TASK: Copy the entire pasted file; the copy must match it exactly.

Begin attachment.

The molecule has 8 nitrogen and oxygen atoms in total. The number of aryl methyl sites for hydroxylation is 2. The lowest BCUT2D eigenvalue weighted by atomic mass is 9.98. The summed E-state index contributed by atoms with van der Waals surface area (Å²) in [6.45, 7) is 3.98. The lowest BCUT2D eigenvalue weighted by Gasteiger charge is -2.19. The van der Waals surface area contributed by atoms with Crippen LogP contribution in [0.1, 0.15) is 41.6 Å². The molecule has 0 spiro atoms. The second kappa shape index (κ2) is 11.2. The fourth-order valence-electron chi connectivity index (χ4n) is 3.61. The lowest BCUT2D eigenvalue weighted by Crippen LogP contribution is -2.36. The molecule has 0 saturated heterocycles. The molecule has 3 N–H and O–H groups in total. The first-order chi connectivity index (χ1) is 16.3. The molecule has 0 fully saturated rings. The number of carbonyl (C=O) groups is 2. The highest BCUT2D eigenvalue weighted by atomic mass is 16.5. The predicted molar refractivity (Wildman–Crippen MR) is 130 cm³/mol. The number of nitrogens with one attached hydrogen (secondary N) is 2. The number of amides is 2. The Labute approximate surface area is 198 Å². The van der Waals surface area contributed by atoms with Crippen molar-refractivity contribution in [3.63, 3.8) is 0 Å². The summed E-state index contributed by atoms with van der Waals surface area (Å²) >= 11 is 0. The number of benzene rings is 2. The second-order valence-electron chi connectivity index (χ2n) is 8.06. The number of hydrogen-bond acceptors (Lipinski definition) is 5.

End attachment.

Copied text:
The molecule has 8 nitrogen and oxygen atoms in total. The number of aryl methyl sites for hydroxylation is 2. The lowest BCUT2D eigenvalue weighted by atomic mass is 9.98. The summed E-state index contributed by atoms with van der Waals surface area (Å²) in [6.45, 7) is 3.98. The lowest BCUT2D eigenvalue weighted by Gasteiger charge is -2.19. The van der Waals surface area contributed by atoms with Crippen LogP contribution in [0.1, 0.15) is 41.6 Å². The molecule has 0 spiro atoms. The second kappa shape index (κ2) is 11.2. The fourth-order valence-electron chi connectivity index (χ4n) is 3.61. The lowest BCUT2D eigenvalue weighted by Crippen LogP contribution is -2.36. The molecule has 0 saturated heterocycles. The molecule has 3 N–H and O–H groups in total. The first-order chi connectivity index (χ1) is 16.3. The molecule has 0 fully saturated rings. The number of carbonyl (C=O) groups is 2. The highest BCUT2D eigenvalue weighted by atomic mass is 16.5. The predicted molar refractivity (Wildman–Crippen MR) is 130 cm³/mol. The number of nitrogens with one attached hydrogen (secondary N) is 2. The number of amides is 2. The Labute approximate surface area is 198 Å². The van der Waals surface area contributed by atoms with Crippen molar-refractivity contribution in [3.63, 3.8) is 0 Å². The summed E-state index contributed by atoms with van der Waals surface area (Å²) >= 11 is 0. The number of benzene rings is 2. The second-order valence-electron chi connectivity index (χ2n) is 8.06. The number of hydrogen-bond acceptors (Lipinski definition) is 5.